David Bourget (Western Ontario)
David Chalmers (ANU, NYU)
Rafael De Clercq
Jack Alan Reynolds
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Cambridge Quarterly of Healthcare Ethics 6 (2):205- (1997)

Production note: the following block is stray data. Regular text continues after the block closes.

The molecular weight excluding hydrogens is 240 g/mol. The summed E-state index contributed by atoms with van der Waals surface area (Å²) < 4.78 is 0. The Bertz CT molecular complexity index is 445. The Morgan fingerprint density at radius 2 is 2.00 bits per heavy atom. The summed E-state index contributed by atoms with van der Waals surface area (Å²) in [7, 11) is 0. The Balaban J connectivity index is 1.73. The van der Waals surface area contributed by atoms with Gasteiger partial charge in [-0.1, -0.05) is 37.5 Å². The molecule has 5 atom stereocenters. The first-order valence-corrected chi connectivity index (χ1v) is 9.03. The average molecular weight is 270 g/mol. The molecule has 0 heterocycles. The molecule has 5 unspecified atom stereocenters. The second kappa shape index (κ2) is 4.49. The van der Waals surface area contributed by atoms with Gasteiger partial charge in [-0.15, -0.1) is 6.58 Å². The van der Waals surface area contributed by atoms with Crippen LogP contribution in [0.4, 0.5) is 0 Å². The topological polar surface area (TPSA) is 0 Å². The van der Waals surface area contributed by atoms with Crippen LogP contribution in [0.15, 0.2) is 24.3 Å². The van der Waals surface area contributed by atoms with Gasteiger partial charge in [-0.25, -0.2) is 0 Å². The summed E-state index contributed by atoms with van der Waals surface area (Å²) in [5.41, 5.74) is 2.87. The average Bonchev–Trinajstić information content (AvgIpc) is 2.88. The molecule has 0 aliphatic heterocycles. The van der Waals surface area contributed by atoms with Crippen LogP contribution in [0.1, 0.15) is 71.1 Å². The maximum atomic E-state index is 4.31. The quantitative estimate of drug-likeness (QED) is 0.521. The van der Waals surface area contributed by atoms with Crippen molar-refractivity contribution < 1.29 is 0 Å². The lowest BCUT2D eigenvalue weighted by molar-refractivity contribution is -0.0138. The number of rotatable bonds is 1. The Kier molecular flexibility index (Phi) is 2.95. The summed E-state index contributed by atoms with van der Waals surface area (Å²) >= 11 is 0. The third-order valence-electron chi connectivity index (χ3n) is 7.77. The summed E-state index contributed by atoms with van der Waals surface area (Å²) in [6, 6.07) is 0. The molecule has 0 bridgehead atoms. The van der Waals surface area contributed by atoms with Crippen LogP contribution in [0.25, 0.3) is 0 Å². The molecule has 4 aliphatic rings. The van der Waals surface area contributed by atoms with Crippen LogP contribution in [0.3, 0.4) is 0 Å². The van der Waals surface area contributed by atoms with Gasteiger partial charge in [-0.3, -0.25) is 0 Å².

When God gave humankind dominion over the earth he may not have known exactly what we would be able to do with it. The technical capacities to which the production and reproduction of our everyday life have given rise have grown at an astonishing and, it seems, ever-increasing rate. The instruments that we use to do work on the world have become sharper and more refined, and the implications of human interventions in the nonhuman environment are much more far-reaching than could have been imagined even forty years ago. It has become something of a cliche to say that our technical abilities have outstripped the wisdom to know when, where, and how we should appropriately use them, but techniques such as genetic engineering invite the dusting-off of the cliche and the asking of the question implicit in it: We know we can splice genes, but should we splice them? We might of course come to the conclusion that we should only splice some of them some of the time, but even arriving at that conclusion presupposes that the ethical question has been asked and answered
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